TN: Among the new voices is Nidhi Chanani, whose graphic novel, Pashmina, is about a teenager in America trying to come to terms with her Indian roots. And there is a refreshingly different Gita retelling, Gita: The Battle of the Worlds, by UK-based authors, Sonal Patel and Jemma Kattan. Author and columnist Vaishali Shroff takes children on a journey along the Narmada with a dinosaur called Bluethingosaurus to learn about the dinosaurs of India. The book is an interesting mix of fiction and non-fiction.

New authors aside, Ruskin Bond continues his run as a top children’s author in your lists. What is the secret behind his continued appeal and what is it like to work with him?
SSG: Ruskin Bond is undoubtedly one of India’s most loved children’s writers. His appeal lies across age groups and he is genuinely loved by his readers. Speaking Tiger has published his autobiography Lone Fox Dancing, and some other beautiful books like A Book of Simple Living, I Was the Wind Last Night (Collected and New Poems). We were absolutely delighted when he agreed to choose and introduce a series of classic books for Talking Cub. These are books he himself has read and loved over the years and that he feels today’s children will enjoy equally for their timeless appeal. Working with him on the series has been really interesting for he has a razor sharp memory for books, authors, people and can tell you about some really odd bits of information thrown in about the writers and the books. We also plan to do some books written by him in the coming months.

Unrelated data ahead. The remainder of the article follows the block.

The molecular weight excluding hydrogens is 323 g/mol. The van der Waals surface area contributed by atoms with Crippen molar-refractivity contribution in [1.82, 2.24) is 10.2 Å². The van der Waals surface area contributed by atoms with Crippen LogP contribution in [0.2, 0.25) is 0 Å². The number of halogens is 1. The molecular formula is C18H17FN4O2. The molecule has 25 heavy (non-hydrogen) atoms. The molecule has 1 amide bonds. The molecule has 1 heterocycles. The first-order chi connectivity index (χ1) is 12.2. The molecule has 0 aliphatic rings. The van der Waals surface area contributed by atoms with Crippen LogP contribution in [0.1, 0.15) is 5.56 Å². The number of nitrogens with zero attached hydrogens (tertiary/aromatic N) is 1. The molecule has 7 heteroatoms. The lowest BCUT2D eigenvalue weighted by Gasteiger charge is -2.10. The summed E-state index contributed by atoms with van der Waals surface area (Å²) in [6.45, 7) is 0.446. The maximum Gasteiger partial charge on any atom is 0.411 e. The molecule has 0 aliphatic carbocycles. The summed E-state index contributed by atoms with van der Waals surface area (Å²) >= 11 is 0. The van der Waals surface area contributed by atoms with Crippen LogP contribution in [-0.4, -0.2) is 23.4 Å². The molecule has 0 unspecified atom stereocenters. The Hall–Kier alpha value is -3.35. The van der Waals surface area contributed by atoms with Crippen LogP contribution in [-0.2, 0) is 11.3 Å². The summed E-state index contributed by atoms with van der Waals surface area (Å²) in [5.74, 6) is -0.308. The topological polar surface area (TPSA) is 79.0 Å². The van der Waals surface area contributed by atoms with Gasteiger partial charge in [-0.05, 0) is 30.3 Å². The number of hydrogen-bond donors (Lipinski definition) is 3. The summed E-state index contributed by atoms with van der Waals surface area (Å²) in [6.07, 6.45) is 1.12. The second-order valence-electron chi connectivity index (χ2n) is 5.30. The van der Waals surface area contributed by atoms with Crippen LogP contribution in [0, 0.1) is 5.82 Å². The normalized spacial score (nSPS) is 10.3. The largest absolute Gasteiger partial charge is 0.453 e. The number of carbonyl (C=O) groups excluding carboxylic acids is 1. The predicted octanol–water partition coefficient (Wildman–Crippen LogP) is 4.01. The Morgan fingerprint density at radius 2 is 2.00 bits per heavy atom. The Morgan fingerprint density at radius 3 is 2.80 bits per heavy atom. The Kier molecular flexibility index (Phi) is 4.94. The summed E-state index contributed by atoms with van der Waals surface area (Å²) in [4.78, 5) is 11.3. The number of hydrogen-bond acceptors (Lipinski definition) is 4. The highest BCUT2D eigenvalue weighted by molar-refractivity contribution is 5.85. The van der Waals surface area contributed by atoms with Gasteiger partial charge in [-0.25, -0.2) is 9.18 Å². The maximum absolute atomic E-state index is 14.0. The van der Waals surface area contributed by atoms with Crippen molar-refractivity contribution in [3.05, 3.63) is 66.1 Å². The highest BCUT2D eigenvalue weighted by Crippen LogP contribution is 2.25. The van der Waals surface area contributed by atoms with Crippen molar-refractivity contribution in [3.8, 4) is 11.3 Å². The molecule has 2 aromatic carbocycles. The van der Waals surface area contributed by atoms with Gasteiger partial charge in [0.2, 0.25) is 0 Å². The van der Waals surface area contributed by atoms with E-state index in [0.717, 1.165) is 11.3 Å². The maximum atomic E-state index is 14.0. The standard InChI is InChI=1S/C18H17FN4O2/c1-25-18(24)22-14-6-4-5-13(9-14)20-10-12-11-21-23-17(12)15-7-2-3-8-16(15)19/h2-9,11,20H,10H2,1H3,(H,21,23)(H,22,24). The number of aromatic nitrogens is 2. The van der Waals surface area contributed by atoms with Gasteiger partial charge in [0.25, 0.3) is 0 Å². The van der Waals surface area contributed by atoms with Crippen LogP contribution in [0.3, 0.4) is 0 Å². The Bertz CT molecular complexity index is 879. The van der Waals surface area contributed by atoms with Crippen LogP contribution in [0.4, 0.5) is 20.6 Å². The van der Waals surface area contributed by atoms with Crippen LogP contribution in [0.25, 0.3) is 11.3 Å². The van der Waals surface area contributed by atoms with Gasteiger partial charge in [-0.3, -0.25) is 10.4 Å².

TN: Besides being one of the most widely published children’s authors in India, he is also one of the most prolific. He seems to have an inexhaustible bank of remarkable stories. And for publishers that is good news! His book is part of the These Are A Few Of My Favourite Things series – a kind of autobiography format – where he lists his favourite things from his favourite books and authors to what he likes to eat, the movies he likes to see, the places he likes to visit, his most memorable moments and much else.